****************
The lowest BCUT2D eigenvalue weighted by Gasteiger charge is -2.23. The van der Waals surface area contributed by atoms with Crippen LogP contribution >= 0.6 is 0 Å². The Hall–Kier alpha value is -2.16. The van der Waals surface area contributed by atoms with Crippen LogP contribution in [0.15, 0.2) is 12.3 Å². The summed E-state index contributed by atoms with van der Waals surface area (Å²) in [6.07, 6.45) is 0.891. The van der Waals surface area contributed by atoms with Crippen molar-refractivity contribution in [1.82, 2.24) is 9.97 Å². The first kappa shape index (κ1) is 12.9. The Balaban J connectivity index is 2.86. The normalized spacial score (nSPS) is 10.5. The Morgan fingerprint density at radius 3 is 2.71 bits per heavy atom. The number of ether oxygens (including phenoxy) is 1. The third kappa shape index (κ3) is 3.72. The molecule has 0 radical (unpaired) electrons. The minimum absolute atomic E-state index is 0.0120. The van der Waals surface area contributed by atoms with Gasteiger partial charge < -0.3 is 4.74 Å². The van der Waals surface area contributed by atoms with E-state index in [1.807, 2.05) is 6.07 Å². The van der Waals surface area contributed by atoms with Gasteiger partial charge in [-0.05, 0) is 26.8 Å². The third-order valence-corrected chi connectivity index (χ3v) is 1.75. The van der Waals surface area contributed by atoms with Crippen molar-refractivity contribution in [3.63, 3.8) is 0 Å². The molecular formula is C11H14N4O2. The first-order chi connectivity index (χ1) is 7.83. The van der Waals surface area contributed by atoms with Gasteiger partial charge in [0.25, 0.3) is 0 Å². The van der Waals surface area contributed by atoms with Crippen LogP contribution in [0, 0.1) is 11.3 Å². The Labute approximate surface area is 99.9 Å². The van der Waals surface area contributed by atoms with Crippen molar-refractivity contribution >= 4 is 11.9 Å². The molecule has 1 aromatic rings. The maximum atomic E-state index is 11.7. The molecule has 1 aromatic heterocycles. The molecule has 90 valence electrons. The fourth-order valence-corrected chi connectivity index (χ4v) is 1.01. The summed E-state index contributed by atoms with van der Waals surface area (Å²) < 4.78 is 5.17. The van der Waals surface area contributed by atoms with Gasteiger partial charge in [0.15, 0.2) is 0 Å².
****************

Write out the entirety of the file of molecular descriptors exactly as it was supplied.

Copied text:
The lowest BCUT2D eigenvalue weighted by Gasteiger charge is -2.23. The van der Waals surface area contributed by atoms with Crippen LogP contribution >= 0.6 is 0 Å². The Hall–Kier alpha value is -2.16. The van der Waals surface area contributed by atoms with Crippen LogP contribution in [0.15, 0.2) is 12.3 Å². The summed E-state index contributed by atoms with van der Waals surface area (Å²) in [6.07, 6.45) is 0.891. The van der Waals surface area contributed by atoms with Crippen molar-refractivity contribution in [1.82, 2.24) is 9.97 Å². The first kappa shape index (κ1) is 12.9. The Balaban J connectivity index is 2.86. The normalized spacial score (nSPS) is 10.5. The Morgan fingerprint density at radius 3 is 2.71 bits per heavy atom. The number of ether oxygens (including phenoxy) is 1. The third kappa shape index (κ3) is 3.72. The molecule has 0 radical (unpaired) electrons. The minimum absolute atomic E-state index is 0.0120. The van der Waals surface area contributed by atoms with Gasteiger partial charge < -0.3 is 4.74 Å². The van der Waals surface area contributed by atoms with E-state index in [1.807, 2.05) is 6.07 Å². The van der Waals surface area contributed by atoms with Gasteiger partial charge in [-0.05, 0) is 26.8 Å². The third-order valence-corrected chi connectivity index (χ3v) is 1.75. The van der Waals surface area contributed by atoms with Crippen molar-refractivity contribution in [3.63, 3.8) is 0 Å². The molecular formula is C11H14N4O2. The first-order chi connectivity index (χ1) is 7.83. The van der Waals surface area contributed by atoms with Gasteiger partial charge in [0.25, 0.3) is 0 Å². The van der Waals surface area contributed by atoms with Crippen LogP contribution in [0, 0.1) is 11.3 Å². The Labute approximate surface area is 99.9 Å². The van der Waals surface area contributed by atoms with Crippen molar-refractivity contribution >= 4 is 11.9 Å². The molecule has 1 aromatic rings. The maximum atomic E-state index is 11.7. The molecule has 1 aromatic heterocycles. The molecule has 90 valence electrons. The fourth-order valence-corrected chi connectivity index (χ4v) is 1.01. The summed E-state index contributed by atoms with van der Waals surface area (Å²) < 4.78 is 5.17. The van der Waals surface area contributed by atoms with Gasteiger partial charge in [0.15, 0.2) is 0 Å².